After the morphological (and phenomenological) description sketched above and its general interpretation in terms of success or failure of the exile/emigration process, the issue arises of evaluating, from an economic, cultural and political point of view, the cost and benefit exiles and emigrations represent both for the country of origin and for the country of destination. Romania, France and Germany are currently losing an entire layer of educated young professionals who used to immigrate to the United States until most recently. In exchange, they gain an extended network of connections within which their estranged specialists become, whether they perceive it or not, unpaid diplomats without portfolio, proving on a daily basis the quality of education and the capacities of the country of origin. On the other side, the host countries lose workplaces for their own population, but gain, without investing in their education or training, valuable professionals whose formation would have been most expensive.
In order to understand its present and future perspectives, Romania needs to know its emigration as a whole, the so-called Diaspora, and to maintain an active contact with it, by using it as a vanguard for its international projects, as a potential market abroad for specifically Romanian products, and as an economic, political and cultural bridge to the countries where most of the emigrated Romanians live nowadays.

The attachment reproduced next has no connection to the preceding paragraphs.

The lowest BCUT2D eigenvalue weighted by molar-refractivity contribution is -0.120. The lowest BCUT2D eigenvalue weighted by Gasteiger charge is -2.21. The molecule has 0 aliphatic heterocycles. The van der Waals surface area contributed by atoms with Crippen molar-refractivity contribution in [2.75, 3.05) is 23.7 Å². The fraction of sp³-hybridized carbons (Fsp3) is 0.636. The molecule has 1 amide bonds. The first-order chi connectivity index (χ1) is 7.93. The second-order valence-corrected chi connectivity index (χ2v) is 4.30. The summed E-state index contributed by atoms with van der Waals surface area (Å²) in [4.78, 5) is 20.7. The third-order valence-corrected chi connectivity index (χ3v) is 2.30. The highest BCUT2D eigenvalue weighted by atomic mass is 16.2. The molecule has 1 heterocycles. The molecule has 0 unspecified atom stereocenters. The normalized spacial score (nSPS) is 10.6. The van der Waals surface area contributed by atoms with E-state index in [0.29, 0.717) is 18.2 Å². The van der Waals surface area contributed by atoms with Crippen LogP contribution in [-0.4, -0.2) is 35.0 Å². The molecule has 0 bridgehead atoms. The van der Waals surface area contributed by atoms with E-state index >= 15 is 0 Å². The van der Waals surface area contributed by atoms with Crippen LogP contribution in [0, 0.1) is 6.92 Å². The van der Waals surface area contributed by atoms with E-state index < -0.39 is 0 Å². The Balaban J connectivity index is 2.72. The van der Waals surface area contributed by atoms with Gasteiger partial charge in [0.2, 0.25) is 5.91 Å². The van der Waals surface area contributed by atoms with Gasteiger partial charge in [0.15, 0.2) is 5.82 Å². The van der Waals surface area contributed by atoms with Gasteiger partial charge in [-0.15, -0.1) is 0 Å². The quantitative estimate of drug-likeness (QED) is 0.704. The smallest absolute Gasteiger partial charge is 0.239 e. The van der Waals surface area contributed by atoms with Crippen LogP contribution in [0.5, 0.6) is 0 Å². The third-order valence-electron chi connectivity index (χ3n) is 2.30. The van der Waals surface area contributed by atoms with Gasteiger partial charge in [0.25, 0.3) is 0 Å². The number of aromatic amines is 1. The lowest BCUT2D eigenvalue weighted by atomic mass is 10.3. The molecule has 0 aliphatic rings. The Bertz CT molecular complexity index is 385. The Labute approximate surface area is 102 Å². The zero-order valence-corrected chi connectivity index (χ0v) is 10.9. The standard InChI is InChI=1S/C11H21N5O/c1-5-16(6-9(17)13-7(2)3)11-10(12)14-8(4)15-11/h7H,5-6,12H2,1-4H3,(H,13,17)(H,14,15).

The way attitudes about exiles and emigrants vary in time and within different cultures both in the country of origin and in the country where they settled, cannot be known without a special research. The openness, the reticence or the fear with respect to emigration, migration or exile in the prosperous targeted countries are most of the times due to the image or the absence of an image about the country of origin of those that knock on their door. In order to be able to elicit an image and in order for this image to be a positive one, small and medium sized countries such as Romania need long-term perseverance in the economic and cultural battles of the present and future, as well as an alert inventivity and a smart way of speculating anything that could help in the unequal David vs. Goliath confrontation that awaits them. Inventivity, in turn, needs to be prepared through close gathering of information, learning how to interpret it and the contrastive study of the way cultures, religions and political systems connect in the minds of those whose attention and interest we wish to attract.